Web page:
Engels Machining is offering the best domestic price that I have been quoted but I have an off shore price that will save my company so much money, I can't pass it up. Can we keep you in mind for our backup source?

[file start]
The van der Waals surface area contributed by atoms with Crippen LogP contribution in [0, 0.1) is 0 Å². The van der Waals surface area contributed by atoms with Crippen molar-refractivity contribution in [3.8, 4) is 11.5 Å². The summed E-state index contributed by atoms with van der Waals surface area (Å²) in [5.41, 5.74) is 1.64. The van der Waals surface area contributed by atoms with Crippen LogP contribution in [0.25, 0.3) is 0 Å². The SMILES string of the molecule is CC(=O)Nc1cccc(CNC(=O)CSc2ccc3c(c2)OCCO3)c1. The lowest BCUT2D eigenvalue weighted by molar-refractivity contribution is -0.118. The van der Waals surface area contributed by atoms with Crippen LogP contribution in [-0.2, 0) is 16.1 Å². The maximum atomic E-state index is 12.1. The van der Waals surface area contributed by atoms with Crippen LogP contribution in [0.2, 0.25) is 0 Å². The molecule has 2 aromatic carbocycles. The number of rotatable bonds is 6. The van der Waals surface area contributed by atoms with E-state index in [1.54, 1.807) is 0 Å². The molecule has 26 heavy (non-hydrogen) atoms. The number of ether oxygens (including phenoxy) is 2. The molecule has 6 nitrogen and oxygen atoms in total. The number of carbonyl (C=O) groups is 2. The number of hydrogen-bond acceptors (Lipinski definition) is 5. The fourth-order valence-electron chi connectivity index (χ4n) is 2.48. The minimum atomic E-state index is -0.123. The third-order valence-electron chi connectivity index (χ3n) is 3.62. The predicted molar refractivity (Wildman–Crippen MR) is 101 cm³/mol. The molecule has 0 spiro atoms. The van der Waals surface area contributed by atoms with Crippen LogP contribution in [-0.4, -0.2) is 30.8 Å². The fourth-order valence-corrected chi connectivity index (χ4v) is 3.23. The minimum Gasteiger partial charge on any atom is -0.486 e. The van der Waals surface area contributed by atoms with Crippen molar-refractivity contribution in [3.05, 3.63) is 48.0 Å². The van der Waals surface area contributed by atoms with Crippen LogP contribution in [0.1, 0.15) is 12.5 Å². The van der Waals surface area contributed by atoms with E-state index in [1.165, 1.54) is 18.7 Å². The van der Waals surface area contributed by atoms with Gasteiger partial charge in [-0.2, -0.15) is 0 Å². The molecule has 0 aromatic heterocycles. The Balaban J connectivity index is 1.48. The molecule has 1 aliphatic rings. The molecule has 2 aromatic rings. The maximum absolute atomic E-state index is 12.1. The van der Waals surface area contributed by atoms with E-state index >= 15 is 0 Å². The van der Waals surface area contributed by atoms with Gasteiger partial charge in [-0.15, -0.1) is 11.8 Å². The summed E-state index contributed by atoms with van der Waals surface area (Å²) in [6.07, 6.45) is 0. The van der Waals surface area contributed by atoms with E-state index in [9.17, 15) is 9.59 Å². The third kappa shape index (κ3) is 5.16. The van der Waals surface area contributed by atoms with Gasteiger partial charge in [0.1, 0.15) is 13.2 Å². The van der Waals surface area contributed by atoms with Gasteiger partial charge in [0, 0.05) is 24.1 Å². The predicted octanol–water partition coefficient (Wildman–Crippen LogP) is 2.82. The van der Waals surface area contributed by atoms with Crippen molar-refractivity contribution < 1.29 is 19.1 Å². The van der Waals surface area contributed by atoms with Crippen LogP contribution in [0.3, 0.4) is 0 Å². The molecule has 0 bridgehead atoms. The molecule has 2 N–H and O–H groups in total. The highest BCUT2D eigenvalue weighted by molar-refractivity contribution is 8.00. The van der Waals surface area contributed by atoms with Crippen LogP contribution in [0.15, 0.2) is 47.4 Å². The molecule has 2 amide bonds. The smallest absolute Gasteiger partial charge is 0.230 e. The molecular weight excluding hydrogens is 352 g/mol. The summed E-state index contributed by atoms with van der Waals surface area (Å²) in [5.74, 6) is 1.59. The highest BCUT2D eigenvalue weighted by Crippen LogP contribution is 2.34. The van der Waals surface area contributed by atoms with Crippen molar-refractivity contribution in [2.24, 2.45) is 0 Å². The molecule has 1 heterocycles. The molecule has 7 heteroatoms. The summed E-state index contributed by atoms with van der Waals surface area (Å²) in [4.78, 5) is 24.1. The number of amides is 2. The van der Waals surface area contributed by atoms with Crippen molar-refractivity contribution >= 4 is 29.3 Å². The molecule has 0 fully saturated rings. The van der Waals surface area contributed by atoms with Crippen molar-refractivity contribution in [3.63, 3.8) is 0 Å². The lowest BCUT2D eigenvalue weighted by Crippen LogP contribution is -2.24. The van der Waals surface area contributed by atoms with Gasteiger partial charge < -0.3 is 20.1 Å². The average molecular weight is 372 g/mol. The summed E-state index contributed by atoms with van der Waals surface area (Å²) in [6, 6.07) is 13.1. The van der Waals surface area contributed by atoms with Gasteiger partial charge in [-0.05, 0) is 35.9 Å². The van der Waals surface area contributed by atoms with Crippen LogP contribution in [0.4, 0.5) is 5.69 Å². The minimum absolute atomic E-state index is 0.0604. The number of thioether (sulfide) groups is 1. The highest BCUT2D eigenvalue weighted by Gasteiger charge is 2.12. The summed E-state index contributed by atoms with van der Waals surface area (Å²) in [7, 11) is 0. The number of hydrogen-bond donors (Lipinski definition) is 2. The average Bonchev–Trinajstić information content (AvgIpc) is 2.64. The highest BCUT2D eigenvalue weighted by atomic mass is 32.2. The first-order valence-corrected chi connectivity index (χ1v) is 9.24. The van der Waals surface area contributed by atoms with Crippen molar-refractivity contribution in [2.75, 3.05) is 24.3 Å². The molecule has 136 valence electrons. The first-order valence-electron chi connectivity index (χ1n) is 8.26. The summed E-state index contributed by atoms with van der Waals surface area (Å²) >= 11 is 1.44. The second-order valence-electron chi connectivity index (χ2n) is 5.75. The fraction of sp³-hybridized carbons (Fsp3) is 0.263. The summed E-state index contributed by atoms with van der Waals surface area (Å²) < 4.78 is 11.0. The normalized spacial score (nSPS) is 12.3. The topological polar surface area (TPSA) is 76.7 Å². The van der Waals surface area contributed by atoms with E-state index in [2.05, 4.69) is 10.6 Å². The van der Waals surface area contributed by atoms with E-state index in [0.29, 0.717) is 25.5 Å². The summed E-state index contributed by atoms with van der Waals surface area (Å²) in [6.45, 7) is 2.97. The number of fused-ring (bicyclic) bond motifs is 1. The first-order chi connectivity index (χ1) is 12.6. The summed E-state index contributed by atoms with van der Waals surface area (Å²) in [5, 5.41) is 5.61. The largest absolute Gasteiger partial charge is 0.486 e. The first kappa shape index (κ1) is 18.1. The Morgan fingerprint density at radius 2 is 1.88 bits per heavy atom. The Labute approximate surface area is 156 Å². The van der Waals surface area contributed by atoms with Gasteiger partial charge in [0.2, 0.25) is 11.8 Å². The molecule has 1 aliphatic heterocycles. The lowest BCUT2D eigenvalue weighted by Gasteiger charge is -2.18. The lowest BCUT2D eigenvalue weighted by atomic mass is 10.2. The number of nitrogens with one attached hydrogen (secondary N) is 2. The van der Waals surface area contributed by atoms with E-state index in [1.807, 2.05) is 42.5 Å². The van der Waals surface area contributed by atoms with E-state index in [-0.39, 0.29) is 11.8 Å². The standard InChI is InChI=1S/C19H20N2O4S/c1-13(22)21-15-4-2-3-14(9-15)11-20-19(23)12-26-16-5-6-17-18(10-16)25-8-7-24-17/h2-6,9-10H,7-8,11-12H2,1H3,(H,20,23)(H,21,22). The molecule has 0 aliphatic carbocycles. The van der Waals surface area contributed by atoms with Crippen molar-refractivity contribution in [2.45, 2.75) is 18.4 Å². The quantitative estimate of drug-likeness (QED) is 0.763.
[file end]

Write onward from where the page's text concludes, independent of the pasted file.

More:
First, you should realize that many companies buying parts offshore never know what factory will really make their parts. Often brokers move the jobs around as they overload a supplier or find lower prices. Many companies have also been burned by losing control of their design and later discover they have helped establish a foreign competitor. Beyond this, few manufacturers fully capture the REAL cost of importing. Beyond the added freight costs, duties, increased inventories, costs of communication delays and overall purchasing management costs increase, the strategic loss may be the single biggest added cost factor. What is the value of having a domestic supplier that will not be shut down in the event of a dock strike, an embargo or a war? What is the value of having a manufacturing expert readily available to support your engineering team? What is the value of having a manufacturing supplier that can ship you parts before a shipping container is filled? What is the value of having fewer parts in the pipeline, allowing your engineering to implement design changes faster? What is the value of having a manufacturer that is a long-term strategic partner in meeting your business objectives? Fully accounting for all these cost factors before the assumption is made that "offshore is cheaper", would be more than prudent, it is critical for your long-term business success.